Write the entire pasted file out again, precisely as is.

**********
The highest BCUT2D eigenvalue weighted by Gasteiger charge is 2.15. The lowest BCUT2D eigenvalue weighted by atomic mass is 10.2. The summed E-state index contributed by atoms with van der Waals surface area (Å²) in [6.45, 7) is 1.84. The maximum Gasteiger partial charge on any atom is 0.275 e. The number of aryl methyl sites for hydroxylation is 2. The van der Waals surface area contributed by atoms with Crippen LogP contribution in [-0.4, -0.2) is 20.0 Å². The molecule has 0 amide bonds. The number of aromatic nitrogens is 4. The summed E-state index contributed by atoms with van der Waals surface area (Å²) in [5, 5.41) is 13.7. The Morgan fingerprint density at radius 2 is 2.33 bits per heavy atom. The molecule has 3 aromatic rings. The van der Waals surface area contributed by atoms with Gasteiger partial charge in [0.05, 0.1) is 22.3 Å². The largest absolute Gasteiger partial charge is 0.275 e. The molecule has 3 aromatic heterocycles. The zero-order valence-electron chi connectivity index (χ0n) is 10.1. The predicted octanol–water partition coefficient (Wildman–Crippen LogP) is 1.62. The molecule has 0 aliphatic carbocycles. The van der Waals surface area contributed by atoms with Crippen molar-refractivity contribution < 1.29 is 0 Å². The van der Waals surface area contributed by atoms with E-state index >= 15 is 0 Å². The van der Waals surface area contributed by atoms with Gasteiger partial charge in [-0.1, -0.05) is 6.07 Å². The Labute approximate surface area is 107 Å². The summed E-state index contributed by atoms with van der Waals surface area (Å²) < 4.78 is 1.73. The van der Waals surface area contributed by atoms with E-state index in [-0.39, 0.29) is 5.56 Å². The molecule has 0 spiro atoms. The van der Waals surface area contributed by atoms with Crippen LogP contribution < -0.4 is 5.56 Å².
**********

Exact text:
The highest BCUT2D eigenvalue weighted by Gasteiger charge is 2.15. The lowest BCUT2D eigenvalue weighted by atomic mass is 10.2. The summed E-state index contributed by atoms with van der Waals surface area (Å²) in [6.45, 7) is 1.84. The maximum Gasteiger partial charge on any atom is 0.275 e. The number of aryl methyl sites for hydroxylation is 2. The van der Waals surface area contributed by atoms with Crippen LogP contribution in [-0.4, -0.2) is 20.0 Å². The molecule has 0 amide bonds. The number of aromatic nitrogens is 4. The summed E-state index contributed by atoms with van der Waals surface area (Å²) in [5, 5.41) is 13.7. The Morgan fingerprint density at radius 2 is 2.33 bits per heavy atom. The molecule has 3 aromatic rings. The van der Waals surface area contributed by atoms with Gasteiger partial charge in [0.05, 0.1) is 22.3 Å². The largest absolute Gasteiger partial charge is 0.275 e. The molecule has 3 aromatic heterocycles. The zero-order valence-electron chi connectivity index (χ0n) is 10.1. The predicted octanol–water partition coefficient (Wildman–Crippen LogP) is 1.62. The molecule has 0 aliphatic carbocycles. The van der Waals surface area contributed by atoms with Crippen molar-refractivity contribution < 1.29 is 0 Å². The van der Waals surface area contributed by atoms with E-state index >= 15 is 0 Å². The van der Waals surface area contributed by atoms with Gasteiger partial charge in [-0.1, -0.05) is 6.07 Å². The Labute approximate surface area is 107 Å². The summed E-state index contributed by atoms with van der Waals surface area (Å²) < 4.78 is 1.73. The van der Waals surface area contributed by atoms with E-state index in [-0.39, 0.29) is 5.56 Å². The molecule has 0 spiro atoms. The van der Waals surface area contributed by atoms with Crippen LogP contribution < -0.4 is 5.56 Å².